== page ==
Directors/Producers Report | 15 November 2013 11:59 CET

‘Of Good Report’ Stirs N*d1ty Controversy At Africa International Film Festival


A South African film, 'Of Good Report', directed by Jahmil X. T. Qubeka has left an indelible mark on the minds of film stakeholders at the 3rd African International Film Festival (AFRIFF) in Calabar Nigeria.

The film opened the festival last Sunday night with a lot talks among participants. Though everybody unanimously agreed it was a technically good film, some stakeholders were not comfortable with its controversial graphic nature. But others believed the level of exposure was tastefully done.

Earlier this year in July, the film was planned to open 34th Durban International Film Festival (DIFF). But it was not screened as a result of the refusal for classification by South Africa's Film and Publications Board.

However it was subsequently cleared on appeal and screened at the last day of the festival.

Eventually the director of the film was honored at the DIFF with a new award for artistic bravery.

The film, tells the story of introvert and seemingly gentle high teacher, Parker Sithole, who is posted to a new school in rural South Africa as a man of good report. In local bar, Parker meets a mesmerizing young woman and falls for her -but the next day, she walks into his classroom.

The film is currently stimulating worldwide discussion and highlighting important issues in South African society and beyond.

It sparked a lot more discussions on salient African issues among delegates who attended the AFRIFF opening ceremony on Sunday.

“Let me commend the organizers of AFRIFF. They started off yesterday with what I believe was a very powerful, emotional, slight controversial and graphic movie but a beautiful way to open the festival,” Silverbird TV's Michael's described the film.

“The movie was absolutely brilliant in my opinion. I love it for many reasons; one, it had nothing to do with communism, slavery or racism or any of the traditional issues that we know. It just presented a complex theme in a complex situation and somehow the filmmaker simplified everything so you really have his idea of character. It was controversial to some; I don't know why it would be controversial. The subject matter, I don't want to give anything away but it happens every day in Africa, in America. It is a real thing and so we have to look obviously at complex and complex circumstances in life, which are our various lives. I really was inspired as an artiste by the movie,” Hollywood actress, Lynn Whitfield said at a press conference on Monday.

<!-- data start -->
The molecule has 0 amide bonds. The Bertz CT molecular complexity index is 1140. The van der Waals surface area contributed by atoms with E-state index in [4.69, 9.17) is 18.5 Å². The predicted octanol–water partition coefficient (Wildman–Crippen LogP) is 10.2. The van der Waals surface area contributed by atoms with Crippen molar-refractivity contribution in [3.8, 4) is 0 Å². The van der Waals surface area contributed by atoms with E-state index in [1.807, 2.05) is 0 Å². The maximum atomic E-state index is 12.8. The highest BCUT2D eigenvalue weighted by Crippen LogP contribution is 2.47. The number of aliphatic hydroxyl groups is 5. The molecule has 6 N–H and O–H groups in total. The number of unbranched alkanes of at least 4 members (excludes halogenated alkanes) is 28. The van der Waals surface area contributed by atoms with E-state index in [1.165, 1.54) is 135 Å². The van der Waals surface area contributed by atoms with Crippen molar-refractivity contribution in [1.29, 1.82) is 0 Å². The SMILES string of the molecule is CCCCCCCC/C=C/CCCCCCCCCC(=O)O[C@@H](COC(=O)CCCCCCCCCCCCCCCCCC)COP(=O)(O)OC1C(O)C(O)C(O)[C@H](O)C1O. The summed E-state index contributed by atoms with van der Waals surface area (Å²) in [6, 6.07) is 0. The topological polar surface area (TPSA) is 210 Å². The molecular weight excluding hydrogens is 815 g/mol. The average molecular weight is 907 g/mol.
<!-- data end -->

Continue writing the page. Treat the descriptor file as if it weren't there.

Nollywood actor and producer, Desmond Elliot was of the opinion that, though the film is technically good, it won't break commercial barriers in Nigeria, because it was just made for festivals.

But Rita Dominic, an actress and producer, who is also an AFRIFF ambassador, thinks otherwise. She said the controversy surrounding the film had great potentials of making it a commercial success.

The ongoing AFRIFF will end on Friday. It is a weeklong world class film showcase under the theme, “Africa Unites.”

Its vision is to raise awareness in Africa about the vast potential the entertainment industry holds and the impact it can generate in the African economy and establish bridges for partnership with international counterparts to ensure quality, expertise and global standards access the local industry, accelerating its sustainable development.

Sunday opening was attended by top filmmakers from around the world. Notable among them were recognized actors and producers Kunle Afolayan, Uche Jombo, Desmond Elliot, Segun Arinze, Rita Dominic, Ghana's darling girl, Lydia Forson, Chioma Akpotha, Omoni Oboli, Hollywood's Lynn Whitfield and a host of others.

A lot other top African movies were screened at the festival as well as workshops and seminars. Ghana's actress Lydia Forson gave a talk about acting at one of the seminars. There were also acting classes and a number of parties as part of the festival.

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